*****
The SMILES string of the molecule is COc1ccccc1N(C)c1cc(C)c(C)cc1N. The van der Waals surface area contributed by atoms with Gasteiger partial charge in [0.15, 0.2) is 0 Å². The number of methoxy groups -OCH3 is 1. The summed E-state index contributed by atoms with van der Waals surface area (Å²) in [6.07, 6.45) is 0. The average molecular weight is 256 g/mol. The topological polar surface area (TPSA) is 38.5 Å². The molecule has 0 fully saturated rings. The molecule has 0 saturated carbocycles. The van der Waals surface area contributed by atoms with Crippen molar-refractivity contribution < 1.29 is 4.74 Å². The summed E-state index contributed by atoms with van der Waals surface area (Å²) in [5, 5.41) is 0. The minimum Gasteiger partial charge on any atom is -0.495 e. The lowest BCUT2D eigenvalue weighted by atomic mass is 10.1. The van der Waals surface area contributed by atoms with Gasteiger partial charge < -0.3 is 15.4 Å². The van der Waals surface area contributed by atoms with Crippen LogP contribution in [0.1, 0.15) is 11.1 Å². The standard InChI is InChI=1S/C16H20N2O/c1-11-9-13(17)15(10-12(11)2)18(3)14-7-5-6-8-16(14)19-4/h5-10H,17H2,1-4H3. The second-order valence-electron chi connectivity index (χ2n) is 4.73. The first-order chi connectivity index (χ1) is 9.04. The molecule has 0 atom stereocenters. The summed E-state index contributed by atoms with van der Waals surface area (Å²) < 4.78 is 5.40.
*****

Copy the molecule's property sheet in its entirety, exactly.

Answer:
The SMILES string of the molecule is COc1ccccc1N(C)c1cc(C)c(C)cc1N. The van der Waals surface area contributed by atoms with Gasteiger partial charge in [0.15, 0.2) is 0 Å². The number of methoxy groups -OCH3 is 1. The summed E-state index contributed by atoms with van der Waals surface area (Å²) in [6.07, 6.45) is 0. The average molecular weight is 256 g/mol. The topological polar surface area (TPSA) is 38.5 Å². The molecule has 0 fully saturated rings. The molecule has 0 saturated carbocycles. The van der Waals surface area contributed by atoms with Crippen molar-refractivity contribution < 1.29 is 4.74 Å². The summed E-state index contributed by atoms with van der Waals surface area (Å²) in [5, 5.41) is 0. The minimum Gasteiger partial charge on any atom is -0.495 e. The lowest BCUT2D eigenvalue weighted by atomic mass is 10.1. The van der Waals surface area contributed by atoms with Gasteiger partial charge < -0.3 is 15.4 Å². The van der Waals surface area contributed by atoms with Crippen LogP contribution in [0.1, 0.15) is 11.1 Å². The standard InChI is InChI=1S/C16H20N2O/c1-11-9-13(17)15(10-12(11)2)18(3)14-7-5-6-8-16(14)19-4/h5-10H,17H2,1-4H3. The second-order valence-electron chi connectivity index (χ2n) is 4.73. The first-order chi connectivity index (χ1) is 9.04. The molecule has 0 atom stereocenters. The summed E-state index contributed by atoms with van der Waals surface area (Å²) < 4.78 is 5.40.